Letter to the Editor

John Barras

January 15, 2013

Dear Sir,

In Vol 1, Issue 1, Colonel David Benest set out the case for a UK parachute assault capability and commented on the widely held perception that parachute assault has had its day. I would like to offer a light blue perspective contesting that perception but also highlighting the realities of air assault.

The ability to project force, rapidly and at long range, should be very attractive to a nation with global commitments and interests. Force projection by air can be achieved in a wide variety of ways, for example using helicopters deployed by air to a forward mounting base, or by flying transports directly onto a suitable runway. The helicopter option is limited by the air transport capacity to move the helicopters and the air land option depends on a runway being available. In such circumstances, parachute assault offers a commander the option to deliver a battalion sized battlegroup onto a target over a period of just a few minutes, several thousand miles from the mounting base in the UK, within 48 hours of the decision to take such an option.

Those who dismiss the utility of parachute assault do so principally for two reasons; the cost of maintaining the capability, which mostly lies in the training bill for the tactical transport crews; and the historically high casualty rates of opposed parachute assault. It is the second of these that I would challenge as a reason for not maintaining such a capability.

At one end of the spectrum, the rapid insertion of a parachute force may not necessarily be opposed at all; an insertion may be to bolster an allied force, or block an enemy force. Both of these actions could quickly change the balance of forces and cause a hostile force to withdraw or reconsider offensive action. In such a situation it could be argued that a parachute insertion saved lives. However, it would be naive not to recognise that when you are most likely to employ parachute assault, it will be against a defended target. if the insertion is opposed, the assault force will incur losses. A great deal can be done to minimise losses – night transit, ultra low-level flight profile, random synchronised run-ins to the drop zone, and of course the element of surprise and overwhelming force. Nevertheless, it is still prudent to plan on the loss of 20% of the insertion force either before reaching the drop zone or in the assault itself. These losses need to be considered within the context of the strategic consequences of a failure to act at all.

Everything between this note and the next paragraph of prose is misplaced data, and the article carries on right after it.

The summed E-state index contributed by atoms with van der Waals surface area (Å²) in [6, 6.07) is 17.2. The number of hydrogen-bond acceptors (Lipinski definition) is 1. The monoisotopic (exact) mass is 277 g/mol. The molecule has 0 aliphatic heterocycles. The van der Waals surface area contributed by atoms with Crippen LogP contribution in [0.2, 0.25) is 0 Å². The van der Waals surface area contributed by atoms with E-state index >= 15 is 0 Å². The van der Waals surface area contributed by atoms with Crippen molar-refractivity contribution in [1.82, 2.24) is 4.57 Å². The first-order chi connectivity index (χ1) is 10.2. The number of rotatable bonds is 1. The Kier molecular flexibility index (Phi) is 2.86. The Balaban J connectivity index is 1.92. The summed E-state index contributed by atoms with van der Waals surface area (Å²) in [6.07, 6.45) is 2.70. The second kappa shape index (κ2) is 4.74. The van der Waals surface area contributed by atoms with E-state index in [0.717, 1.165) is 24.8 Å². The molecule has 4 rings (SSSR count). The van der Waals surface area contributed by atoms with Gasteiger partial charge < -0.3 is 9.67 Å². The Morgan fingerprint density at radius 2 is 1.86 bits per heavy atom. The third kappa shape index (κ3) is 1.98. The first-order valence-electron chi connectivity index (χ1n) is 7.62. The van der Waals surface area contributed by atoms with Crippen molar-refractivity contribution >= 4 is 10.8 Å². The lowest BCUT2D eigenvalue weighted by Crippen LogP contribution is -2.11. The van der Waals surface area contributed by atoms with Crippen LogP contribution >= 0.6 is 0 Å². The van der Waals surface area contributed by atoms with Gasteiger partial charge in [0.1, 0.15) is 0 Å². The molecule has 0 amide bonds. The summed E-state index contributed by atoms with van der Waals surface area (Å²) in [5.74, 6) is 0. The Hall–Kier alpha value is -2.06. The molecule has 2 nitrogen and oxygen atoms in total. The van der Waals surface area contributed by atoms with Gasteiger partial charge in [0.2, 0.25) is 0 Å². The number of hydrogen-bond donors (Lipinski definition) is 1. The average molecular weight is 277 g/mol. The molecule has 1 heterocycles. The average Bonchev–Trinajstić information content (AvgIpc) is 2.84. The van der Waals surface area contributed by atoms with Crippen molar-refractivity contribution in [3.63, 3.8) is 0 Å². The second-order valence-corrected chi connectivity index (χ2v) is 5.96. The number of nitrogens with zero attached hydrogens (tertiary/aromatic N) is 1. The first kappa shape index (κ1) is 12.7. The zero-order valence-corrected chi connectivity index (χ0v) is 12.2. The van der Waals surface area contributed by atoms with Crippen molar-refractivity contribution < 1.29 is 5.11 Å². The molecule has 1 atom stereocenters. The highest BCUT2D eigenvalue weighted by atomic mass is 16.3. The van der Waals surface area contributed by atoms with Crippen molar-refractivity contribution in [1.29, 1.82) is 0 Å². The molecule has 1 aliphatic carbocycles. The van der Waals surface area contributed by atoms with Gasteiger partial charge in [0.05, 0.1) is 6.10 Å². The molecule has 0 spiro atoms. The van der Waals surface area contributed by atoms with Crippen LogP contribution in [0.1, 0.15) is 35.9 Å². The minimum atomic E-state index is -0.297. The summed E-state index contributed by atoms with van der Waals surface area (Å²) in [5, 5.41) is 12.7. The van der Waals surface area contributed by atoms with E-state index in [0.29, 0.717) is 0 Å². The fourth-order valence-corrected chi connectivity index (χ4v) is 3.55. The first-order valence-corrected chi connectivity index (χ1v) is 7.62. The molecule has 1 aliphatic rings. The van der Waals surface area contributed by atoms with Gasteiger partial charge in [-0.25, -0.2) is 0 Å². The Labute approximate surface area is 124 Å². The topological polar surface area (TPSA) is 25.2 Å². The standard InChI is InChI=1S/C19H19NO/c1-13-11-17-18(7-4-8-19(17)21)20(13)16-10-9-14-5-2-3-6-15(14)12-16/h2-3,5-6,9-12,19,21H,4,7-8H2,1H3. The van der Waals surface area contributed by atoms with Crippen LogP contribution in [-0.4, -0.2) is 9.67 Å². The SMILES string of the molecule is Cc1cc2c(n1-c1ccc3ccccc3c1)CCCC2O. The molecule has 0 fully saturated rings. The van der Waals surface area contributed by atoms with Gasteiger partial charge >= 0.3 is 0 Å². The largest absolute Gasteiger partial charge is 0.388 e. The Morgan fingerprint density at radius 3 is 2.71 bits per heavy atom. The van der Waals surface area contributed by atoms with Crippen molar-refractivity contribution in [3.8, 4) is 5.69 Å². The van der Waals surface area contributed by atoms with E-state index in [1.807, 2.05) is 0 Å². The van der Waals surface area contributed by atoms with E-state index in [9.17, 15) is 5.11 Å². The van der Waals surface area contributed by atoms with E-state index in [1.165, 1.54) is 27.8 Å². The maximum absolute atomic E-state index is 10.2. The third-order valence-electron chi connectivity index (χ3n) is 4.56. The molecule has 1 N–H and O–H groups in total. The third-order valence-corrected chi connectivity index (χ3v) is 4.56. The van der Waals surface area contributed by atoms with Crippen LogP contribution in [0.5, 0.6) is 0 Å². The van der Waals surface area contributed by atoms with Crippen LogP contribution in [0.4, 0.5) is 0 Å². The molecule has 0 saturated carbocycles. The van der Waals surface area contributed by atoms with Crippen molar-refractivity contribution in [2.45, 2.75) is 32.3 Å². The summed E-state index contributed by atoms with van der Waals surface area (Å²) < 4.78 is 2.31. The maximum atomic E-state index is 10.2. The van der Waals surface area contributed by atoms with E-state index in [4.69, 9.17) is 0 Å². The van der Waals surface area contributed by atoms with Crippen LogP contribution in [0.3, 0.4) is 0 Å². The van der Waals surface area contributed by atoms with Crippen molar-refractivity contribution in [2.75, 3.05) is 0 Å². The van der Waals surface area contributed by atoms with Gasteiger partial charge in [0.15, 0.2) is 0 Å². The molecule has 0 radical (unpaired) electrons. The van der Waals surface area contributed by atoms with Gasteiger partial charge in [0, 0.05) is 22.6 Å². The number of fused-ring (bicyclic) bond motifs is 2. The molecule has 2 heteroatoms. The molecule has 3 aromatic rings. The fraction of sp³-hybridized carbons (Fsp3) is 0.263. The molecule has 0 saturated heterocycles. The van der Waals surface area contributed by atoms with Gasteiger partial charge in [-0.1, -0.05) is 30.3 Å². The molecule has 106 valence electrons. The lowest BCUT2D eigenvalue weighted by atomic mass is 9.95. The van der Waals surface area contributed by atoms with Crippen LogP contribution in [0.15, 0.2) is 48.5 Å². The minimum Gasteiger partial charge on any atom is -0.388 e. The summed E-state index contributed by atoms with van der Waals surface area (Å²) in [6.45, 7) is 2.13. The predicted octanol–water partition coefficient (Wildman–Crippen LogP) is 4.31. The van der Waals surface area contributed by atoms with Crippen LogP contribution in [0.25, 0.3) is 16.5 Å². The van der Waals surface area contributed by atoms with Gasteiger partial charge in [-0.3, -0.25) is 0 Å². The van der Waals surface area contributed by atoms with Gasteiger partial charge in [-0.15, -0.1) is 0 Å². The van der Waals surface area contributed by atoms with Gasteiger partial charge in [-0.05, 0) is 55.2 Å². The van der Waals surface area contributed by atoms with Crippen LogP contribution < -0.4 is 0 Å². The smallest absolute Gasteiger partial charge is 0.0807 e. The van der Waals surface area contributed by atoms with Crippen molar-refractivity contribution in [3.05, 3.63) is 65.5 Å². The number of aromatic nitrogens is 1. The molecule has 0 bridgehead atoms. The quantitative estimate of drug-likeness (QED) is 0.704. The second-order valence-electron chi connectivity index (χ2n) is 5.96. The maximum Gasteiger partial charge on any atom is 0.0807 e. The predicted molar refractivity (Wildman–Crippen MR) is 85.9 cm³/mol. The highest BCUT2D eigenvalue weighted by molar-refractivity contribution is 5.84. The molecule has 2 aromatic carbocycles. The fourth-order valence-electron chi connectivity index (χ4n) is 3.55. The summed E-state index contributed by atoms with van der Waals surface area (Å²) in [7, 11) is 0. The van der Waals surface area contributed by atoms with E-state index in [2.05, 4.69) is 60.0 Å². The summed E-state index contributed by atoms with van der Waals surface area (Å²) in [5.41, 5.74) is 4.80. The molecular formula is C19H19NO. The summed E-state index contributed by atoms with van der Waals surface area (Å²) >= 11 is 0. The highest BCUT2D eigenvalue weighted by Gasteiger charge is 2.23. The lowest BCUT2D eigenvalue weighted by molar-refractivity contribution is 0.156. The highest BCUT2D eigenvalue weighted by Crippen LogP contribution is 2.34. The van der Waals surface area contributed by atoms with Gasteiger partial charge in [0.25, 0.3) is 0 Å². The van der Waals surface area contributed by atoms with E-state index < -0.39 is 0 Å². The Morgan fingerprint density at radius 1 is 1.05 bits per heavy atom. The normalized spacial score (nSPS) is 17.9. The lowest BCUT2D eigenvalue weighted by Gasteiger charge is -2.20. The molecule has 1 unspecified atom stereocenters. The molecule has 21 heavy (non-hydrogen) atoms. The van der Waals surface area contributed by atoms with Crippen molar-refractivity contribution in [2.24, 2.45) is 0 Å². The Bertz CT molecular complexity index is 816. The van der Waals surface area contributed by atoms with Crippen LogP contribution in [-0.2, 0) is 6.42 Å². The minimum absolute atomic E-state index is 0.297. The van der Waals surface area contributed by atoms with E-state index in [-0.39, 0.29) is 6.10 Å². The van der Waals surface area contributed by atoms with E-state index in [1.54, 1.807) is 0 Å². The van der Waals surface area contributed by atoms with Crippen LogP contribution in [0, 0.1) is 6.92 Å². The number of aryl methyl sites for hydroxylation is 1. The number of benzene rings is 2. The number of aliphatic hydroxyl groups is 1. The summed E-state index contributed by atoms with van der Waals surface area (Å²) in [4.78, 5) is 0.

Air supremacy would be helpful, but not at the expense of the element of surprise over the drop zone, and it may not be possible to deploy the required air assets forward in a timely or covert manner. However, a combination of available kinetic and cyber effects might suppress or distract air defences to an acceptable degree – it depends on the sophistication of the opposing forces.

The Achilles Heel of any air assault operation is logistics. Any airborne force in contact with the enemy consumes a great deal of ammunition. Air drop resupply missions direct to gun lines will be required within a few hours of the insertion, almost inevitably in daylight and with attendant risk. A runway will need to be quickly seized, or built, to allow rapid in-load of combat power, possibly including more heavy weapons, armour, and attack helicopters all of which require further logistic support. This will stretch the air transport forces to the limit and attrition of that force must be considered in the planning of the operation, as well as identification of a swiftly achievable End State or plan for force extraction.

It is conceivable that an opposed parachute assault could result in more casualties in a single day than we have seen in a year in Afghanistan. Therefore, the adoption of a course of action which includes parachute assault will inevitably require political approval at the highest level; possibly one of the most difficult decisions a prime minister might be called upon to make, demanding courage and resolve to see the operation through. Whether or not the risks and potential casualties are acceptable, depends on what is at stake – for example the rescue of British citizens from a rapidly developing hostage situation, or the prevention a nuclear weapon falling into terrorist hands.

The bottom line is this – a difficult choice is better than no choice at all.

John Barrass
Wing Commander (retd)

John Barras was formerly a flight commander in 47 Sqn RAF, special operations officer in 436 Sqn RCAF, and OC 30 Sqn RAF.